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The Dutch government has announced a slate of new measures, coming into effect tonight, to curb the country's increasing infection rate
By IQ on 14 Oct 2020
Music venues and theatres in the Netherlands will be limited to a maximum of 30 visitors, under a slate of new measures aimed at curbing the country’s increasing infection rate.
The new capacity limit is in conjunction with the pre-existing metre-and-a-half rule and the rule that no more than four people may attend a performance or concert together.
Dutch prime minister Mark Rutte announced the new restrictions yesterday, which also include a widespread ban on outdoor events and a ban on alcohol consumption in public areas between 8 pm and 7 am.
The measures come into effect from 10 pm tonight and will remain in place for at least two weeks, after which the cabinet will assess the infection rate and decide on next steps.
Also during the press conference, the Dutch prime minister said discotheques and night clubs must now remain closed until a coronavirus vaccine is on the market. Initially, clubs and discotheques were due to reopen from 1 September, but this was postponed indefinitely.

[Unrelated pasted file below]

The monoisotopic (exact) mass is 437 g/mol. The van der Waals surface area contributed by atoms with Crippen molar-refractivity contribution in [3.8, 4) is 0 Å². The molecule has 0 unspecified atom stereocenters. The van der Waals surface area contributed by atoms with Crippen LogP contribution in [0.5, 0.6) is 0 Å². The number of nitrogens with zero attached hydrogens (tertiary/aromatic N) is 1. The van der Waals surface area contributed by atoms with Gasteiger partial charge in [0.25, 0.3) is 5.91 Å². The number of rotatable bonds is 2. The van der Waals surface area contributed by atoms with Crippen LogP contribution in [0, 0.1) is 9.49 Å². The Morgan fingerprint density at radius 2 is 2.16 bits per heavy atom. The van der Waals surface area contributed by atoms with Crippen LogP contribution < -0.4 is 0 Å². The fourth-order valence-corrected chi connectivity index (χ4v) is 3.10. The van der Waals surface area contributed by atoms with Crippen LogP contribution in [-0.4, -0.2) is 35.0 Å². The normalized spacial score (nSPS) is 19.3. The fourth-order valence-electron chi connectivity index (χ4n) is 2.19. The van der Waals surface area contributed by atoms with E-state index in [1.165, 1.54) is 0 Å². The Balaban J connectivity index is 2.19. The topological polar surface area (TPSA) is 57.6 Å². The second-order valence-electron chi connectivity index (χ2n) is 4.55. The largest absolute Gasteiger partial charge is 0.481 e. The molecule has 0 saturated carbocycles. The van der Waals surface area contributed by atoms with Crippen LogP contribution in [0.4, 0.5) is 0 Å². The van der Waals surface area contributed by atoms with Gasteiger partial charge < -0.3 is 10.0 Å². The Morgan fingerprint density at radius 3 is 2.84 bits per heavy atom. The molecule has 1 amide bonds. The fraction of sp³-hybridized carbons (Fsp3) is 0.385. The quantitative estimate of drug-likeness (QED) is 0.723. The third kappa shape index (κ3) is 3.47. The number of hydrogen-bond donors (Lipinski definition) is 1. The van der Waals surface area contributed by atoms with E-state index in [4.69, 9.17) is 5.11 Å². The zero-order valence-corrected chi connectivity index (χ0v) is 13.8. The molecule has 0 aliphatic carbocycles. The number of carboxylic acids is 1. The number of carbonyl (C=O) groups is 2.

Discotheques and night clubs must now remain closed until a coronavirus vaccine is on the market
In better news, the Performing Arts Fund (Fonds Podiumkunsten, FPK) will provide extra support for medium-sized and small venues. The Stage Start Scheme is aimed at medium and small stages and is specifically intended for programming costs.
The fund has €6.5 million available to help groups of venues programme their 2020-2021 season, taking into account the limitations of coronavirus restrictions. The fund will also give venues the opportunity to pay reasonable wages and will make up 100% of the shortfall for a performance or concert up to a maximum of 1,500 euros per day.
The Fund has previously given a financial boost to the larger theatre and concert halls in the Netherlands from the funds made available by the cabinet for the purpose.
It was announced last month that FKP would receive an extra €15 million from the Dutch government to distribute among music ensembles and theatre companies which were assessed positively but did not receive support due to a shortage of funding.
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